Garden to Table: Spring Treats


I’m sheltering in place this spring, more from the weather than the pandemic this Mother’s Day.  The polar vortex came swirling southward this week bringing us freezing temperatures and worries over which vegetables and flowers will survive.

 It hasn’t been this cold in May in the mid-Atlantic in a long time.  We hit 33 degrees last night and are headed for more cold in the next few days.  That’s in a month when we typically see nights from 40-50 degrees and daytime temperatures in the 60-80 range.  Which is what was happening in late March and April – highly unusual for those months.  I was lulled into complacency and I planted my tomato seedlings two weeks ago.  This week will be fraught with anxieties as I cover each plant with pots and blankets, try to time the removal each morning after it is warm enough but not cooking the plants yet.  27 out of 29 tomato plants survived the first frigid night, and then two more of them succumbed to wind damage as 30 mph gusts ripped through the farm.  It’s turning out to be a very interesting year!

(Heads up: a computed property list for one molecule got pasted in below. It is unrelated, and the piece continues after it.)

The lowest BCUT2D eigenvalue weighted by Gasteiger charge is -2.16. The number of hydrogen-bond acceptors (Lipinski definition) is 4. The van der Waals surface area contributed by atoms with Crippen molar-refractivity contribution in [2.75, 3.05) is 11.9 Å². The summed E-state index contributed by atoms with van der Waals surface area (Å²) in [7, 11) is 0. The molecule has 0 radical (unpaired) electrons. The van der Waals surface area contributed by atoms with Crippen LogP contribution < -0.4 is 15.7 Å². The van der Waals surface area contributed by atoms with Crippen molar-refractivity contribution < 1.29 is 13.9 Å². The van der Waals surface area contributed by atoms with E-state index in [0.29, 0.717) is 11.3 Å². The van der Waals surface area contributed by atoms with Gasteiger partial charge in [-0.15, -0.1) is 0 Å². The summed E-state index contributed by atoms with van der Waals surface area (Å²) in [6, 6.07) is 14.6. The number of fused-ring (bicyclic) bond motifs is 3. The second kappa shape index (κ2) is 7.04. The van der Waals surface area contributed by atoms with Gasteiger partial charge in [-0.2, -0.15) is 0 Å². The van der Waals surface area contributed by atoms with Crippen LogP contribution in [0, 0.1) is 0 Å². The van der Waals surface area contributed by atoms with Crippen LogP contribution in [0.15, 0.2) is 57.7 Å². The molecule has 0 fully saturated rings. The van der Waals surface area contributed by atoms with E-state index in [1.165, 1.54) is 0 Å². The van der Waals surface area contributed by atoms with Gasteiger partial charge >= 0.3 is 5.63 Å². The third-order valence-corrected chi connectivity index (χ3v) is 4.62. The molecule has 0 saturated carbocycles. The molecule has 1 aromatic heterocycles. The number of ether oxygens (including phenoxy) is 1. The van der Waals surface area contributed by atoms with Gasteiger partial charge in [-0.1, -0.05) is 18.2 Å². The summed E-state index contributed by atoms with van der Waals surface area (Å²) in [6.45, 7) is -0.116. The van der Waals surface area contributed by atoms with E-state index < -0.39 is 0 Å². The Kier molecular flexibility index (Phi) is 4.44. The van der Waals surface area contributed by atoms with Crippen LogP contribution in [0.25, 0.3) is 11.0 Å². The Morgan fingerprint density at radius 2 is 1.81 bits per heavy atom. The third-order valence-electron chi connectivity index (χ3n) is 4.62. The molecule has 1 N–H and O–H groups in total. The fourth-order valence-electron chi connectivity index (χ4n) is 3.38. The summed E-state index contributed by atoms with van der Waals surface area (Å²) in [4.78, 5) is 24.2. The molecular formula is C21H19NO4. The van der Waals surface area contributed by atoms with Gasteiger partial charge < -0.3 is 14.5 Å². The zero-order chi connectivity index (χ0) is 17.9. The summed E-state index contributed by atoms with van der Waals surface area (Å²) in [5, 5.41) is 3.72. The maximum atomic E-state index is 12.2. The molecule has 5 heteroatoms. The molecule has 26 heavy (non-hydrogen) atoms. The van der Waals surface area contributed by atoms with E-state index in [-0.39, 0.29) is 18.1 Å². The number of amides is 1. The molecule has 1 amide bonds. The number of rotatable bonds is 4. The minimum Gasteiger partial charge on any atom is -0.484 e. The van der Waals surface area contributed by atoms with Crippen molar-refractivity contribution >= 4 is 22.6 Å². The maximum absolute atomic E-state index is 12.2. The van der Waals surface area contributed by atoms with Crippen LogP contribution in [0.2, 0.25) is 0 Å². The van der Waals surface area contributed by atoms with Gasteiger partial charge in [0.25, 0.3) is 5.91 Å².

As I sit here snuggled up in my fleece and slippers, it’s difficult to remember that it is truly spring.  Yet our table shows the reality as overwintered Swiss chard, kale, and cabbage make their way into meals.  I’ve harvested most of my early radishes already, and new asparagus spears knife their way out of the ground daily.  Green garlic adds umph to many dishes, while the last of the tulip salads ended a week ago.  Dandelion fritters and wild sorrel soup fill my foraging thoughts this time of year.  Visit BouquetBanquet to find some ideas on using spring flowers in your meals.  While I wait for the snap peas flowers to turn into pods, and the spring cabbages to head up, I’m starting to think of more recipes to bring the garden goodness to our table. 

 Blog11  another spring salad

Here are a few dishes for you to try as you wait for your summer garden to swing into production.  Spring can be such a neglected time of year in the garden as people wait for consistent warmth to start planting.  Step away from the crowd and start your garden early each year so you can try these delightful recipes.

Wood Sorrel Soup Recipe


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